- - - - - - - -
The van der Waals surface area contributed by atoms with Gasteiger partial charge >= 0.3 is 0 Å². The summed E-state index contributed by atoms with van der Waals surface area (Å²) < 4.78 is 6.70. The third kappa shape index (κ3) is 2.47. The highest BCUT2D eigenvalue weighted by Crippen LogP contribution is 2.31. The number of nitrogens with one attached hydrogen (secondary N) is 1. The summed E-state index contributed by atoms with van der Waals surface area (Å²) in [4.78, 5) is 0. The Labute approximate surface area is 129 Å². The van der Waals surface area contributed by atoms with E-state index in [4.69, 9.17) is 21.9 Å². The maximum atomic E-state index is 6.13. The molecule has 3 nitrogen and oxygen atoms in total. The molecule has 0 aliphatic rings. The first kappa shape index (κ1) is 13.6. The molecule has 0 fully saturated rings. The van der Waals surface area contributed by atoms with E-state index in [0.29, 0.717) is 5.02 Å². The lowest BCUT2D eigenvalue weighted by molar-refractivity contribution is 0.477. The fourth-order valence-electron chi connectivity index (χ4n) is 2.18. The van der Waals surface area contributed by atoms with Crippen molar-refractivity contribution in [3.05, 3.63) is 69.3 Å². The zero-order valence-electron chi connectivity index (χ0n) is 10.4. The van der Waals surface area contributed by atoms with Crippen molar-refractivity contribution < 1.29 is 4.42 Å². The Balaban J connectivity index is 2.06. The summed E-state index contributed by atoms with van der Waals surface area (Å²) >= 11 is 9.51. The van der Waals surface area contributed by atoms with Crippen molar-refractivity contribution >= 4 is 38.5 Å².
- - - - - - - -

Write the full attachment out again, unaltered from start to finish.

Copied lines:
The van der Waals surface area contributed by atoms with Gasteiger partial charge >= 0.3 is 0 Å². The summed E-state index contributed by atoms with van der Waals surface area (Å²) < 4.78 is 6.70. The third kappa shape index (κ3) is 2.47. The highest BCUT2D eigenvalue weighted by Crippen LogP contribution is 2.31. The number of nitrogens with one attached hydrogen (secondary N) is 1. The summed E-state index contributed by atoms with van der Waals surface area (Å²) in [4.78, 5) is 0. The Labute approximate surface area is 129 Å². The van der Waals surface area contributed by atoms with E-state index in [4.69, 9.17) is 21.9 Å². The maximum atomic E-state index is 6.13. The molecule has 3 nitrogen and oxygen atoms in total. The molecule has 0 aliphatic rings. The first kappa shape index (κ1) is 13.6. The molecule has 0 fully saturated rings. The van der Waals surface area contributed by atoms with E-state index in [0.29, 0.717) is 5.02 Å². The lowest BCUT2D eigenvalue weighted by molar-refractivity contribution is 0.477. The fourth-order valence-electron chi connectivity index (χ4n) is 2.18. The van der Waals surface area contributed by atoms with Crippen molar-refractivity contribution in [3.05, 3.63) is 69.3 Å². The zero-order valence-electron chi connectivity index (χ0n) is 10.4. The van der Waals surface area contributed by atoms with Crippen molar-refractivity contribution < 1.29 is 4.42 Å². The Balaban J connectivity index is 2.06. The summed E-state index contributed by atoms with van der Waals surface area (Å²) >= 11 is 9.51. The van der Waals surface area contributed by atoms with Crippen molar-refractivity contribution >= 4 is 38.5 Å².